So when rumours of a reunion coagulated into fact, speculation then turned to the special project that would bring them – or at least the three performing Gentlemen – together. And so it’s… Horrible Histories. 

“Mark and I independently thought it was just a brilliant show that works on a number of levels,” explains Shearsmith. “My kids love it.” 

“That it’s doing the right thing is just great,” adds Gatiss. “When you meet kids who don’t know there was ever such a thing as black-andwhite TV, you know there’s work to be done in educating about history. And looking at the bits kids are interested in is the way to engage them.” 

“You mean the wee and poo and sick,” Shearsmith smiles, “and the comedy song, which can be awful, but this show does those brilliantly. There’s not a weak link in the team here and it’s an honour to be asked to be part of it.”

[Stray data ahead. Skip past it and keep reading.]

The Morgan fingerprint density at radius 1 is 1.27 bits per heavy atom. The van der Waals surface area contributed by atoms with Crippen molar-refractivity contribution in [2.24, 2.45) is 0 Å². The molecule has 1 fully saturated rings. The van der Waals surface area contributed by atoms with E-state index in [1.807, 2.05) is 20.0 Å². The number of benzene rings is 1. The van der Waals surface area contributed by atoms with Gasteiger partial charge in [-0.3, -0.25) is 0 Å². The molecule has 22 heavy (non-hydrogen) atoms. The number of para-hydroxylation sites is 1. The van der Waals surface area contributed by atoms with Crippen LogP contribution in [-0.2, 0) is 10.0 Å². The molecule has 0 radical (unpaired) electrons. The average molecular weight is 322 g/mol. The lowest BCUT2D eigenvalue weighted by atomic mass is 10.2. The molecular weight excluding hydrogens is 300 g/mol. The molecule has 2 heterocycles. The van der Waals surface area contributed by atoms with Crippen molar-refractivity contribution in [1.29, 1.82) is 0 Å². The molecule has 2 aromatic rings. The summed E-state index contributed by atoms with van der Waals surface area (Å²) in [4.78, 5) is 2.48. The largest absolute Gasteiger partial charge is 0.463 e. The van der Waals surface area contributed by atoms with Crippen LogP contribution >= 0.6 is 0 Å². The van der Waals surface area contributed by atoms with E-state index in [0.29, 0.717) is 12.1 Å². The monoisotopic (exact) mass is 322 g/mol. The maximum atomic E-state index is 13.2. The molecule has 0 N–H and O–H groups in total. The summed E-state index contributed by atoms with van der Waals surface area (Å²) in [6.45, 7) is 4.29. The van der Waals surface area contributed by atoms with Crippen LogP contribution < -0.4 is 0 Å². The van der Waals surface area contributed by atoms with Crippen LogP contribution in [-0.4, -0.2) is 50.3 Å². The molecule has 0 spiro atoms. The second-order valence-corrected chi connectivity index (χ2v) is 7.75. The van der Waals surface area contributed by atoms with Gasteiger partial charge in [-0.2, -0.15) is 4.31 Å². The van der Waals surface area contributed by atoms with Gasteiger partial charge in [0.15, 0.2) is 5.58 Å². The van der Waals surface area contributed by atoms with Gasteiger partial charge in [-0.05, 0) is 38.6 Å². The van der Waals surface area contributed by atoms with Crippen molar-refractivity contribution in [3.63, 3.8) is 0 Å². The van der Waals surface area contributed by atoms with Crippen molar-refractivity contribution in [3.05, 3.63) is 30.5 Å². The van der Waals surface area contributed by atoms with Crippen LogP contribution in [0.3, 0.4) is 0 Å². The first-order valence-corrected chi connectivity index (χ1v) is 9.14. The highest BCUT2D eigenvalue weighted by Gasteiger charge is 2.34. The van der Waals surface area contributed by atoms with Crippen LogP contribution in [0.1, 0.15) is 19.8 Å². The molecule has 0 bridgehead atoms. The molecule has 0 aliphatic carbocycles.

Pemberton nods in agreement: “People say it’s a Monty Python for kids and I can really see that. Being playful and daft is a great way to work and great to watch. We [the League] never did a lot of historical sketches, but doing sketches was how we started, so you can see how we fit into this world.” 

And so, with Jeremy Dyson knowing Horrible Histories’ producer Caroline Norris (who’s currently making Sharon Horgan’s new comedy Dead Boss, which will also star Jennifer Saunders), wheels were set in motion and, thanks to an opportune break in Pemberton’s Benidorm schedule, the three Gentlemen who perform were back together once more. 

“It would have been good for Mark and me to have done it, but to have Steve as well is great,” Shearsmith says. 

So has the experience inspired them to get the League back together?